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Are You Asking the Caregiver Question?

  • Mar 18, 2016
  • Karen Carney
  • 3-min Read

The headlines about the current and escalating caregiver shortage are everywhere. Even the Minneapolis Star Tribune featured an article on the crisis. But the real question is: what impact is this crisis having on your clients . . . especially when they need care at home?

As a professional you may regularly get bombarded with promotions for many different in-home care providers whether you are in a city like Minneapolis or a small town. You may even have a few with whom you regularly work. But if you haven’t asked them the caregiver question, you may be putting your clients at risk of frustration or worse, re-hospitalization and other health complications.

Ask your providers: how are you handling the caregiver crisis? And then check further on these points:

  • What happens when a scheduled caregiver is sick or doesn’t show up: Low rates for home caregiving won’t matter if the provider can’t fill the shift. Check whether the provider offers a guarantee that no shift goes unfilled. It can save your clients tremendous headache.
  • What are the service rates: We all worry about the cost of care for our clients and their families. However, low rates may mean low pay for caregivers and that translates into greater turnover of caregivers and that can end up costing clients and families significantly more – in missed time at work, constant need to put out fires, and even risks for health complications.
  • What’s the provider’s caregiver turnover rate: Some providers have upwards of 100% caregiver turnover. That is tremendous churn in the personnel who are caring for your clients. It is difficult to provide consistent care, or even perhaps competent care, with turnover that high. According to the 2015 Private-Duty Benchmarking Study, the median national turnover rate for caregivers was 61.6%, however, a significant number of the survey respondents had turnovers over 100%.
  • What’s the workplace culture like: Culture may not seem like it matters, but it does. A top workplace attracts and retains top talent. People want to work for a company that cares about them, that listens and pays attention to their needs, and that enables them to work to their top potential. Look for proof of the workplace culture through provider participation in benchmarking studies, industry awards, and employee satisfaction scores.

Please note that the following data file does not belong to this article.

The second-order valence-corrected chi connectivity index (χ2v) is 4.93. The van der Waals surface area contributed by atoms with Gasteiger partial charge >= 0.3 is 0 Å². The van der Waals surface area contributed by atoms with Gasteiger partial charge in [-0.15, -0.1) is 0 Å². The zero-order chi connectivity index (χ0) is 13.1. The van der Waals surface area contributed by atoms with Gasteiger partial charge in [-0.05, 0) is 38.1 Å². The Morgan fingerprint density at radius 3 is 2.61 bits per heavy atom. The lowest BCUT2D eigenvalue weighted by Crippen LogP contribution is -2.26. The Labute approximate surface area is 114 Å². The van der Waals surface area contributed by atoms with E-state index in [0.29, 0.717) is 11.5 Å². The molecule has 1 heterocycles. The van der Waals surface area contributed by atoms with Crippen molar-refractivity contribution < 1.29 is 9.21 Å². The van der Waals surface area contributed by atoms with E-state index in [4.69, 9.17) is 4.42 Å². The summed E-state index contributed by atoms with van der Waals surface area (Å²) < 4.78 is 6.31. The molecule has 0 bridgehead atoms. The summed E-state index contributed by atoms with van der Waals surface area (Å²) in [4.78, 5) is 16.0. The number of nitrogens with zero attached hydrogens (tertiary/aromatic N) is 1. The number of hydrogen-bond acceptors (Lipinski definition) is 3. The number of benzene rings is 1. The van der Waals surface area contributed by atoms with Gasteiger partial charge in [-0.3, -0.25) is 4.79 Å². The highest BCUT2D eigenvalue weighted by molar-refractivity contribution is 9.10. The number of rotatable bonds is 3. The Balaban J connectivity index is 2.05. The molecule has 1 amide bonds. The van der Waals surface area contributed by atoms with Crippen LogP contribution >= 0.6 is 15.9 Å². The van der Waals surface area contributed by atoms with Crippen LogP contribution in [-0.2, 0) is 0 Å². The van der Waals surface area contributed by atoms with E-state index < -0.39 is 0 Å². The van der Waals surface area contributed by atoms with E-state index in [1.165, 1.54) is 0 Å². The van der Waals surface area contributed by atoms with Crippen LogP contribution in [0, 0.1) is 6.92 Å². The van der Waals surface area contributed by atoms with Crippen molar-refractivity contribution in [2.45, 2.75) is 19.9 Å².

• What’s the recruitment, training and on-boarding process: Check how creative and thorough your provider is being in seeking out the right talent, and then effectively screening to choose only the top candidates. One question to ask is how many caregiver candidates does the provider turn down? It can be a good indicator of how selective their recruitment process is. Ask about their on-boarding process and whether there is any mentoring or other additional coaching that occurs beyond the required nursing supervision.
  • What’s the level of care coordination: All providers offer caregiver supervision, but an increasing body of research points to the need for a higher level of ongoing care management – a professional who can help trouble-shoot any situation that arises, significantly decreasing the burden on the family. In addition, care management may replace some of the need for caregiving hours, and by preventing future crises can work to reduce the need for caregiving over time.

The shortage of caregivers is only going to accelerate in the years ahead, but it has already started to impact your clients. Give your clients the best start at home by ensuring that the resources you’re recommending not only address but are mastering the caregiver crisis.

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